United States Flag Code

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United States flag in the wind.jpg

The United States Flag Code (title 4, chapter 1 of the United States Code) is a federal law which describes the official appearance of the Flag of the United States and how it should be handled. The US Flag Code is purely descriptive, and does not include any provisions for enforcement outside of the District of Columbia.

In addition, the US Flag Code codifies the Pledge of Allegiance.

The Code's rules and standards

Appearance of the flag

Section one and two describe the official appearance of the US flag. Section one of the Code describes the flag as "thirteen horizontal stripes, alternate red and white," with a union of "forty-eight stars, white in a blue field." The code, which was passed into law on 22 December, 1942 (as Public Law 77-826; chapter 806) before the 1959 incorporation of Alaska and Hawaii as the 49th and 50th states, also makes provisions for updating the flag in section two, adding new stars for new states on the following fourth of July.

Handling the flag

Section three describes how not to handle the flag, and sections five through nine describe how to handle, display, store, and respect the flag.

Defacement and misuse of the flag

Section 3 is describes how the US flag should not be handled, misused, or defaced.

While the bulk of the code is purely descriptive, violating section 3 within the District of Columbia carries a penalty of "a fine not exceeding $100 or by imprisonment for not more than thirty days, or both, in the discretion of the court." There is much controversy concerning misuse and abuse of the US flag, and violation of this law is seldom prosecuted.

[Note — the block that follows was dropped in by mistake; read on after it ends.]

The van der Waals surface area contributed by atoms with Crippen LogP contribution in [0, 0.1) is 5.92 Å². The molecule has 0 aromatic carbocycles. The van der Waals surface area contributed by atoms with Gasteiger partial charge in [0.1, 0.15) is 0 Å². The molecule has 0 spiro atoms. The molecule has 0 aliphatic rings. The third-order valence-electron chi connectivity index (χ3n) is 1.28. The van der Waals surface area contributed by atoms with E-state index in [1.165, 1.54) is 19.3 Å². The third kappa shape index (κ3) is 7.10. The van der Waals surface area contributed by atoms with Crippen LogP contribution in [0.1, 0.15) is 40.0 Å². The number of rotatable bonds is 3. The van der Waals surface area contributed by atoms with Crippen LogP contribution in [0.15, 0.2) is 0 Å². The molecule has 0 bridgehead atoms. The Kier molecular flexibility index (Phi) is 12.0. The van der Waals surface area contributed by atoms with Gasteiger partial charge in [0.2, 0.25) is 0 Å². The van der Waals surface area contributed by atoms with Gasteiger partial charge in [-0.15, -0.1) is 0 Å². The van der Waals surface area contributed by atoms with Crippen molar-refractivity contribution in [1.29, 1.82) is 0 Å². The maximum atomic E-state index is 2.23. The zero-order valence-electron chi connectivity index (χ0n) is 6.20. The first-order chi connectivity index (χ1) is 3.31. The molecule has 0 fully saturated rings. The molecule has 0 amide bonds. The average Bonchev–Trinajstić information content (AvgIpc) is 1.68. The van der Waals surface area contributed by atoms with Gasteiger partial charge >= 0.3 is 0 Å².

Proper disposal of the flag

Section 8 states that the flag, when it has reached a condition that it is no longer a fitting emblem for display (e.g. damaged or torn beyond repair) it should be destroyed in a dignified way that respects the flag. The preferred method stated in the code is burning, and associations such as the American Legion[1] hold flag disposal ceremonies, often on Flag Day.

Other restrictions

The code also stipulates:

  • Section g: *The flag should never have placed upon it, nor on any part of it, nor attached to it any mark, insignia, letter, word, figure, design, picture, or drawing of any nature.
  • Section i: The flag should never be used for advertising purposes in any manner whatsoever.

Note: for examples of the above see the conservapedia logo in the top left.

Pledge of Allegiance

Section 4 describes the Pledge of Allegiance, both codifying its text and describing proper conduct during the Pledge of Allegiance. People in military uniform should silently salute the flag, while other people should remove any non-religious headgear, and face the flag with their right hand over their heart.


Notes and references

External links